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- Property Ownership. Madison owned a tract of land, but he was not sure that he had full title to the property. When Rafael expressed an interest in buying the land, Madison sold it to Rafael and executed a quitclaim deed. Rafael properly recorded the deed immediately. Several months later, Madison learned that he had had full title to the tract of land. He then sold the land to Linda by warranty deed. Linda knew of the earlier purchase by Rafael but took the deed anyway and later sued to have Rafael evicted from the land. Linda claimed that because she had a warranty deed, her title to the land was better than that conferred by RafaelĂ˘â‚¬â„˘s quitclaim deed. Will Linda succeed in claiming title to the land? Explain. (See Transfer of Ownership.)
- Adverse Possession. The McKeag family operated a marina on their lakefront property in Bolton, New York. For more than forty years, the McKeags used a section of property belonging to their neighbors, the Finleys, as a beach for the marinaĂ˘â‚¬â„˘s customers. The McKeags also stored a large float on the beach during the winter months, built their own retaining wall, and planted bushes and flowers there. The McKeags pre-vented others from using the property, including the Finleys. Nevertheless, the families always had a friendly relationship, and at one point a member of the Finley family gave the McKeags permission to continue using the beach. He also reminded them of his ownership several times, to which they said nothing. The McKeags also asked for permission to mow grass on the property and once apologized for leaving a jet ski there. Can the McKeags establish adverse possession over the statutory period of ten years? Why or why not? [McKeag v. Finley, 93 A.D.3d 925, 939 N.Y.S.2d 644 (3 Dept. 2012)] (See Transfer of Ownership.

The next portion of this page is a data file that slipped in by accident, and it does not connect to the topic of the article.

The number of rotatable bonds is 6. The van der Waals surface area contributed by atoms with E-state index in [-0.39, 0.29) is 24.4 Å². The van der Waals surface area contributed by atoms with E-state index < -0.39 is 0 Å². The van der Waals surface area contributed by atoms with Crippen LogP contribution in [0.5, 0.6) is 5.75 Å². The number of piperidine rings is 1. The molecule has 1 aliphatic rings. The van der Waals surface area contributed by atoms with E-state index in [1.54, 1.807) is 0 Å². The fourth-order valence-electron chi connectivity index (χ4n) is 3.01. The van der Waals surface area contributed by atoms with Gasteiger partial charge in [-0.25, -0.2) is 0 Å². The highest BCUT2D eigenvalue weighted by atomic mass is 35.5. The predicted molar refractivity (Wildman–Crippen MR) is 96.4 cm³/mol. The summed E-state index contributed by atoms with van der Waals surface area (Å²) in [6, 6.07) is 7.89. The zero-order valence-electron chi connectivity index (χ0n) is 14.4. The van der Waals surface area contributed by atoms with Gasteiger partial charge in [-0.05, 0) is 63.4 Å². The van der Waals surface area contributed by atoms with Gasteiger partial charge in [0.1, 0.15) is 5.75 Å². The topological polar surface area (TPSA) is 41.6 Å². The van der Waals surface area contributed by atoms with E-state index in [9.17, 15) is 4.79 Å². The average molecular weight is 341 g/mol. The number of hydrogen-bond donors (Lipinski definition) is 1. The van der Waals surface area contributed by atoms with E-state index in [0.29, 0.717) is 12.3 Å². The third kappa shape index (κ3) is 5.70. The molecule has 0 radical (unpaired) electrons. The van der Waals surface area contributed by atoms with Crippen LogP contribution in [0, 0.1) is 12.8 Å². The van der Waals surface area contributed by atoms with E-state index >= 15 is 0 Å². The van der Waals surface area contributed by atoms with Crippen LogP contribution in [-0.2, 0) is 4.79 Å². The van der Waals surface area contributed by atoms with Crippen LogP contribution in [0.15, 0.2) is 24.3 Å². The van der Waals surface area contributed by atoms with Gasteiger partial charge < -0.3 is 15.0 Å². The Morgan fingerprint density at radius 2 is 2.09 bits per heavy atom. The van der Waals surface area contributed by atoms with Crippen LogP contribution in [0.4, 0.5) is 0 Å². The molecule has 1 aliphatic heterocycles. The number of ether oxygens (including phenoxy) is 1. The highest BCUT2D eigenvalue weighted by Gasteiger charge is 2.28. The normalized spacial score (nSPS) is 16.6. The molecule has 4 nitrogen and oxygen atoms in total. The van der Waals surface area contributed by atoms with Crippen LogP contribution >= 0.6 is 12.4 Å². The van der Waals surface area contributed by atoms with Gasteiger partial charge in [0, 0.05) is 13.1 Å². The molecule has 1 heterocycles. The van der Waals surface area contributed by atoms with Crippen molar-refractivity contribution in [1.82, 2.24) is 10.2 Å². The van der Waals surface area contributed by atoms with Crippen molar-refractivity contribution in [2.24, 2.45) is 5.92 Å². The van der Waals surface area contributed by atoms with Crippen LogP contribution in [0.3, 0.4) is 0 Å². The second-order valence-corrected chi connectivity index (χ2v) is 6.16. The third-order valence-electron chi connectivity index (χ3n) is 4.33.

- Eminent Domain. In the city of Tarrytown, New York, Citibank operated a branch that included a building and a parking lot with thirty-six spaces. Tarrytown leased twenty-one of the spaces from Citibank for use as public parking. When Citibank closed the branch and decided to sell the building, the public was denied access to the parking lot. After a public hearing, the city concluded that it should exercise its power of eminent domain to acquire the twenty-one spaces to provide public parking. Is this an appropriate use of the power of eminent domain? Suppose that Citibank opposes the plan and alternative sites are available. Should Tarrytown be required to acquire those sites instead of CitibankĂ˘â‚¬â„˘s property? In any event, what is TarrytownĂ˘â‚¬â„˘s next step? Explain. [Matter of Citibank, N.A. v. Village of Tarry-town, 149 A.D.3d 931, 52 N.Y.S.3d 398 (2 Dept. 2017)]